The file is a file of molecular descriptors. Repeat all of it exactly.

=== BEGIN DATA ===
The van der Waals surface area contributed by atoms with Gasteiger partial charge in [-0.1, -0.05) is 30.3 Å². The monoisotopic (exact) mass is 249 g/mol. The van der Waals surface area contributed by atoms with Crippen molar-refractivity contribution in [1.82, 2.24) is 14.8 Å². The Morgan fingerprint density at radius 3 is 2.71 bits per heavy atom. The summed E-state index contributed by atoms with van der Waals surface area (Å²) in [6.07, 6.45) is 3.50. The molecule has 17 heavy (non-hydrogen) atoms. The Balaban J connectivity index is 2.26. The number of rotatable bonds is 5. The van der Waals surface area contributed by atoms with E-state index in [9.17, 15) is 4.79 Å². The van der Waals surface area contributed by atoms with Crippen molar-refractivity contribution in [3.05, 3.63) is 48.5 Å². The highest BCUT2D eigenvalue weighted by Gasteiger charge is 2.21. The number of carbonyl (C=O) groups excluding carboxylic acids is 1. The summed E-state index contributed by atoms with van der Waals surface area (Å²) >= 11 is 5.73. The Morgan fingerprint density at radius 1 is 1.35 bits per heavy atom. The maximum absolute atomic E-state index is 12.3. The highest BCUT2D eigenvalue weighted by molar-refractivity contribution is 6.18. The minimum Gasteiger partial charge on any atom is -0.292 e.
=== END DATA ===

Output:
The van der Waals surface area contributed by atoms with Gasteiger partial charge in [-0.1, -0.05) is 30.3 Å². The monoisotopic (exact) mass is 249 g/mol. The van der Waals surface area contributed by atoms with Crippen molar-refractivity contribution in [1.82, 2.24) is 14.8 Å². The Morgan fingerprint density at radius 3 is 2.71 bits per heavy atom. The summed E-state index contributed by atoms with van der Waals surface area (Å²) in [6.07, 6.45) is 3.50. The molecule has 17 heavy (non-hydrogen) atoms. The Balaban J connectivity index is 2.26. The number of rotatable bonds is 5. The van der Waals surface area contributed by atoms with E-state index in [9.17, 15) is 4.79 Å². The van der Waals surface area contributed by atoms with Crippen molar-refractivity contribution in [3.05, 3.63) is 48.5 Å². The highest BCUT2D eigenvalue weighted by Gasteiger charge is 2.21. The number of carbonyl (C=O) groups excluding carboxylic acids is 1. The summed E-state index contributed by atoms with van der Waals surface area (Å²) >= 11 is 5.73. The Morgan fingerprint density at radius 1 is 1.35 bits per heavy atom. The maximum absolute atomic E-state index is 12.3. The highest BCUT2D eigenvalue weighted by molar-refractivity contribution is 6.18. The minimum Gasteiger partial charge on any atom is -0.292 e.